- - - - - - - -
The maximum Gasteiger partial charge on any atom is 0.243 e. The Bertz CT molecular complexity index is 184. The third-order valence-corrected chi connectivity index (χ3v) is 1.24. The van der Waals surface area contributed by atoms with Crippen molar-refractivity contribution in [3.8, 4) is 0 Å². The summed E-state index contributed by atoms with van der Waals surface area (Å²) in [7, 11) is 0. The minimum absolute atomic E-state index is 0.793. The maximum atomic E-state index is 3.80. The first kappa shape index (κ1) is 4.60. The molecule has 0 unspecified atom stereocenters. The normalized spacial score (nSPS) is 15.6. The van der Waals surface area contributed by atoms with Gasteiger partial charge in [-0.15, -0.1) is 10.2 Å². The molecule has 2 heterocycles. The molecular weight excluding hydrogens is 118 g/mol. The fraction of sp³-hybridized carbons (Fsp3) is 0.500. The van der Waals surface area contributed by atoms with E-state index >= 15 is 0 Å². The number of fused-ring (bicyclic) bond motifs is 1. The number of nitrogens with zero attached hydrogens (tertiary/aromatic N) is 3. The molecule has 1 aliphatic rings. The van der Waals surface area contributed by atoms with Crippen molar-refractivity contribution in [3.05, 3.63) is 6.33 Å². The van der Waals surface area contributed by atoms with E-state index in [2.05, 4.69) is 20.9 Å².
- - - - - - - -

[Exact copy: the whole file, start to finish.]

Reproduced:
The maximum Gasteiger partial charge on any atom is 0.243 e. The Bertz CT molecular complexity index is 184. The third-order valence-corrected chi connectivity index (χ3v) is 1.24. The van der Waals surface area contributed by atoms with Crippen molar-refractivity contribution in [3.8, 4) is 0 Å². The summed E-state index contributed by atoms with van der Waals surface area (Å²) in [7, 11) is 0. The minimum absolute atomic E-state index is 0.793. The maximum atomic E-state index is 3.80. The first kappa shape index (κ1) is 4.60. The molecule has 0 unspecified atom stereocenters. The normalized spacial score (nSPS) is 15.6. The van der Waals surface area contributed by atoms with Gasteiger partial charge in [-0.15, -0.1) is 10.2 Å². The molecule has 2 heterocycles. The molecular weight excluding hydrogens is 118 g/mol. The fraction of sp³-hybridized carbons (Fsp3) is 0.500. The van der Waals surface area contributed by atoms with E-state index >= 15 is 0 Å². The number of fused-ring (bicyclic) bond motifs is 1. The number of nitrogens with zero attached hydrogens (tertiary/aromatic N) is 3. The molecule has 1 aliphatic rings. The van der Waals surface area contributed by atoms with Crippen molar-refractivity contribution in [3.05, 3.63) is 6.33 Å². The van der Waals surface area contributed by atoms with E-state index in [2.05, 4.69) is 20.9 Å².